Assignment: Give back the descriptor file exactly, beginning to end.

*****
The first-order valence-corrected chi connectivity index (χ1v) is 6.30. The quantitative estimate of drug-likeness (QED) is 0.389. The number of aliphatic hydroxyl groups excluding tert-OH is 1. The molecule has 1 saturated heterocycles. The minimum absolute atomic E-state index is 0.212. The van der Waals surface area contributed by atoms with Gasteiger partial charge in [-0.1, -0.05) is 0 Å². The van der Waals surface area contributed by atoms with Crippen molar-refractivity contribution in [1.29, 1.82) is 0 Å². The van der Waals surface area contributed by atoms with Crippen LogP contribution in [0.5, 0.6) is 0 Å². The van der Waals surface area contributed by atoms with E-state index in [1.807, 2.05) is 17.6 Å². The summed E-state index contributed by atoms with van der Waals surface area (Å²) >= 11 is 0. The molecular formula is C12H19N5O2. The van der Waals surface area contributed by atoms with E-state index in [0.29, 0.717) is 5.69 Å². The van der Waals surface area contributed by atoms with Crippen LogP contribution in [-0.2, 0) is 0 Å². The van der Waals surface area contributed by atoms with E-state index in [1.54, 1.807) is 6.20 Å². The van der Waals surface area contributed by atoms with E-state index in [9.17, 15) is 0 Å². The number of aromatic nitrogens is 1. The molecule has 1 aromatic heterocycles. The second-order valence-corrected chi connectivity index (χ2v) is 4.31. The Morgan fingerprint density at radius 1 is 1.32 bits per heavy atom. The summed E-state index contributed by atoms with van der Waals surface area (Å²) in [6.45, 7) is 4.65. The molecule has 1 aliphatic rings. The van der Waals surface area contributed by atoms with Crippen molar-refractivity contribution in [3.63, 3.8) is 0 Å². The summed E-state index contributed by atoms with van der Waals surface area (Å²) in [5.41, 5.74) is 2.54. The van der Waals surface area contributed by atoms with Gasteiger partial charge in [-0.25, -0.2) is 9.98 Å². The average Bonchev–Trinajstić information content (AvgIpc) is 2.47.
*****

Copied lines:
The first-order valence-corrected chi connectivity index (χ1v) is 6.30. The quantitative estimate of drug-likeness (QED) is 0.389. The number of aliphatic hydroxyl groups excluding tert-OH is 1. The molecule has 1 saturated heterocycles. The minimum absolute atomic E-state index is 0.212. The van der Waals surface area contributed by atoms with Gasteiger partial charge in [-0.1, -0.05) is 0 Å². The van der Waals surface area contributed by atoms with Crippen molar-refractivity contribution in [1.29, 1.82) is 0 Å². The van der Waals surface area contributed by atoms with Crippen LogP contribution in [0.5, 0.6) is 0 Å². The van der Waals surface area contributed by atoms with E-state index in [1.807, 2.05) is 17.6 Å². The summed E-state index contributed by atoms with van der Waals surface area (Å²) >= 11 is 0. The molecular formula is C12H19N5O2. The van der Waals surface area contributed by atoms with E-state index in [0.29, 0.717) is 5.69 Å². The van der Waals surface area contributed by atoms with Crippen LogP contribution in [-0.2, 0) is 0 Å². The van der Waals surface area contributed by atoms with E-state index in [1.54, 1.807) is 6.20 Å². The van der Waals surface area contributed by atoms with E-state index in [9.17, 15) is 0 Å². The number of aromatic nitrogens is 1. The molecule has 1 aromatic heterocycles. The second-order valence-corrected chi connectivity index (χ2v) is 4.31. The Morgan fingerprint density at radius 1 is 1.32 bits per heavy atom. The summed E-state index contributed by atoms with van der Waals surface area (Å²) in [6.45, 7) is 4.65. The molecule has 1 aliphatic rings. The van der Waals surface area contributed by atoms with Crippen molar-refractivity contribution in [3.63, 3.8) is 0 Å². The summed E-state index contributed by atoms with van der Waals surface area (Å²) in [5.41, 5.74) is 2.54. The van der Waals surface area contributed by atoms with Gasteiger partial charge in [-0.25, -0.2) is 9.98 Å². The average Bonchev–Trinajstić information content (AvgIpc) is 2.47.